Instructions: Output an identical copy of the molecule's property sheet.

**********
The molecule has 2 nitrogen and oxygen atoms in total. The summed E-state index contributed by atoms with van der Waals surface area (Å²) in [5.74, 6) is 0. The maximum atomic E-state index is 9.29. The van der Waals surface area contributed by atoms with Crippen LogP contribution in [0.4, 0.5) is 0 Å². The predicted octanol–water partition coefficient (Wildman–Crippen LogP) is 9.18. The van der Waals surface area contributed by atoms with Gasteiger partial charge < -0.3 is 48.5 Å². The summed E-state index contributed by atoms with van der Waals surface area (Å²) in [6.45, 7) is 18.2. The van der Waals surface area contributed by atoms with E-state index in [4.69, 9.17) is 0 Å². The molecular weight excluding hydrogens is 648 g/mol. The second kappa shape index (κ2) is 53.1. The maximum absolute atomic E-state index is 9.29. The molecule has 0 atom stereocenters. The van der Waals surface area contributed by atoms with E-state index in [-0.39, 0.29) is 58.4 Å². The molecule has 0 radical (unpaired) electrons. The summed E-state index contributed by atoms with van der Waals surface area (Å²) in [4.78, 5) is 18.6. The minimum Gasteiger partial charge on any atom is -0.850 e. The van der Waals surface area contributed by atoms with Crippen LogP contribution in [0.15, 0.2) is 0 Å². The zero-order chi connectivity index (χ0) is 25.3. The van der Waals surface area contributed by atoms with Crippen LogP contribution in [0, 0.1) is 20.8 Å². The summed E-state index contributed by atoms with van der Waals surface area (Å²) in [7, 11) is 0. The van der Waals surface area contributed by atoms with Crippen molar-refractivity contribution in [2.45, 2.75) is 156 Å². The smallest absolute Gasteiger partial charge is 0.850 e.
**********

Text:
The molecule has 2 nitrogen and oxygen atoms in total. The summed E-state index contributed by atoms with van der Waals surface area (Å²) in [5.74, 6) is 0. The maximum atomic E-state index is 9.29. The van der Waals surface area contributed by atoms with Crippen LogP contribution in [0.4, 0.5) is 0 Å². The predicted octanol–water partition coefficient (Wildman–Crippen LogP) is 9.18. The van der Waals surface area contributed by atoms with Gasteiger partial charge < -0.3 is 48.5 Å². The summed E-state index contributed by atoms with van der Waals surface area (Å²) in [6.45, 7) is 18.2. The van der Waals surface area contributed by atoms with E-state index in [4.69, 9.17) is 0 Å². The molecular weight excluding hydrogens is 648 g/mol. The second kappa shape index (κ2) is 53.1. The maximum absolute atomic E-state index is 9.29. The molecule has 0 atom stereocenters. The van der Waals surface area contributed by atoms with E-state index in [-0.39, 0.29) is 58.4 Å². The molecule has 0 radical (unpaired) electrons. The summed E-state index contributed by atoms with van der Waals surface area (Å²) in [4.78, 5) is 18.6. The minimum Gasteiger partial charge on any atom is -0.850 e. The van der Waals surface area contributed by atoms with Crippen LogP contribution in [0.15, 0.2) is 0 Å². The zero-order chi connectivity index (χ0) is 25.3. The van der Waals surface area contributed by atoms with Crippen LogP contribution in [0, 0.1) is 20.8 Å². The summed E-state index contributed by atoms with van der Waals surface area (Å²) in [7, 11) is 0. The van der Waals surface area contributed by atoms with Crippen molar-refractivity contribution in [2.45, 2.75) is 156 Å². The smallest absolute Gasteiger partial charge is 0.850 e.